CLARKSVILLE, In. (WAVE) - A Gold Lifesaving Medal was awarded to a civilian for her role in a water rescue on the Ohio River.
The congressional medal is given for the extreme risk of one's own life during a rescue. The rescue happened in July 2017 at the Falls of the Ohio.
Ann Rothpletz is credited with saving the life of a stranger, Bill Waugh.
"Things went from just a happy time fishing to struggling for my very life,” Waugh said. “I remember praying when I was struggling in the current."
Waugh calls it a miracle.
"Ann did a courageous act that I don’t even understand it,” Waugh said.
As the water started to rise from the McAlpine Dam, Waugh and a friend were swept into the current.
Rothpletz was visiting the Falls of the Ohio with her kids, their classmates and other parents. When she saw the men struggling, she asked someone to watch her kids while she jumped in.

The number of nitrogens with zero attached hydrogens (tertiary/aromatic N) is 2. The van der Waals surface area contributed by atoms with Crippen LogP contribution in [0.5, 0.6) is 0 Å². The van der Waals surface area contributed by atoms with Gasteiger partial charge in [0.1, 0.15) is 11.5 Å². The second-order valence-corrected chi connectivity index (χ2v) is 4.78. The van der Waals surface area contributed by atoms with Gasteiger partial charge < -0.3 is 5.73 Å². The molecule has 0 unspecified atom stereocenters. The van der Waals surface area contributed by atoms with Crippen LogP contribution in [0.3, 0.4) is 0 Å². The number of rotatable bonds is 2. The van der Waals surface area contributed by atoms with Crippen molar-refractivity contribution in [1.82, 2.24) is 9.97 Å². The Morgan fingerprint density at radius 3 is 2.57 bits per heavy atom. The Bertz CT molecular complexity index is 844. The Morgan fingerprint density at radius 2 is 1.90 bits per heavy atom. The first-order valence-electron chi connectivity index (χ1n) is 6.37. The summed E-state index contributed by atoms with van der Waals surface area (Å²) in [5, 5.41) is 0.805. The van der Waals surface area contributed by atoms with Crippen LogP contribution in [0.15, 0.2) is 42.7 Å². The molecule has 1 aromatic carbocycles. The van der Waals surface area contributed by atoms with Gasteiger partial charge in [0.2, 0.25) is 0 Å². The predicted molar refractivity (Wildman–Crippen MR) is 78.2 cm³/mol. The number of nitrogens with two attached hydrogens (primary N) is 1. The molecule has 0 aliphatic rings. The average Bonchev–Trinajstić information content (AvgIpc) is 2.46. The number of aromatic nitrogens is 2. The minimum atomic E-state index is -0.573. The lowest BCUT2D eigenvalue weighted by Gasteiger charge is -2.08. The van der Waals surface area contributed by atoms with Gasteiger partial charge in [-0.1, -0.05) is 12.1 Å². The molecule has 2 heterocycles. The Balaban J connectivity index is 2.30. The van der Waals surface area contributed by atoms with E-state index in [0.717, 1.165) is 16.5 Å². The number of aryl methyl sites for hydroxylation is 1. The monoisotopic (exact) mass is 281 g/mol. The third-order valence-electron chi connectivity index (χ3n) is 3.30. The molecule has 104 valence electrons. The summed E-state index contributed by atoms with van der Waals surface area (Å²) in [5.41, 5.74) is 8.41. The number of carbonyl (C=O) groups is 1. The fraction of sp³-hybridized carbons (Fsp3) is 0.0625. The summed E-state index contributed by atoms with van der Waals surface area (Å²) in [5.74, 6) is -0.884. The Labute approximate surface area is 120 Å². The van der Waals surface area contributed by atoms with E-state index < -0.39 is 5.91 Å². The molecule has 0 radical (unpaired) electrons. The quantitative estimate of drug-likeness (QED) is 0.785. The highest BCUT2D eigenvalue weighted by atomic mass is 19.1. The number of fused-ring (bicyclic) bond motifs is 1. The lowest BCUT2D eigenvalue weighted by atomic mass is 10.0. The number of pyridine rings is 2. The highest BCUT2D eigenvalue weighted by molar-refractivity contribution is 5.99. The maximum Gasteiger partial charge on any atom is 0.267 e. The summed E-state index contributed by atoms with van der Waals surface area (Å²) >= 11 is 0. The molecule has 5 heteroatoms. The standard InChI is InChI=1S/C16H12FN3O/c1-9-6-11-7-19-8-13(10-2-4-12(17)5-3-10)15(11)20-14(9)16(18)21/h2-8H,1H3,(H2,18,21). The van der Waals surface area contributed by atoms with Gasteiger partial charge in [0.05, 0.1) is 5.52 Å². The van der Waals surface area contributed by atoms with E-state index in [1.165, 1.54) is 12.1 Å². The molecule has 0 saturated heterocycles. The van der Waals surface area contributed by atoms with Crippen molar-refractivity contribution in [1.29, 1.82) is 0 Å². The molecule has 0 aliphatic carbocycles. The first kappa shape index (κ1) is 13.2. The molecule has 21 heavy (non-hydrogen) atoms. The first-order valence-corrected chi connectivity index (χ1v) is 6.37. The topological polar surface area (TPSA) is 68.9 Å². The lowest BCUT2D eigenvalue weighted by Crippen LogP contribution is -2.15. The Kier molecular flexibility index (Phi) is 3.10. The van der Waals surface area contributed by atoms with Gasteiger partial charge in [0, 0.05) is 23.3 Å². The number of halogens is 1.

Waugh’s friend, 41-year-old Shawn Williams, didn’t make it. It was a tragic situation that could have been even worse.
“You’re a tiny, pretty little lady but you’re a hero and you’ve got a heart of a tiger. I’ll tell you for sure and I’m so thankful to be alive,” Waugh said during Tuesday evening’s ceremony.
Commander of the Coast Guard Sector Ohio Valley, Captain Amy Beach, said it’s a rare honor.
"In my 25 years in the Coast Guard I have never participated or witnessed a Gold Lifesaving Medal ceremony, so it’s very special for all of us to be able to participate in it,” Beach said.
The medal has only been awarded about 700 times in the last 145 years.
“I played just a single role in it all,” Rothpletz said. “It was really God’s timing that allowed it to be possible. Any earlier or later and it would have been difficult or impossible. As you can see I was just a single instrument in a much larger orchestrated plan.”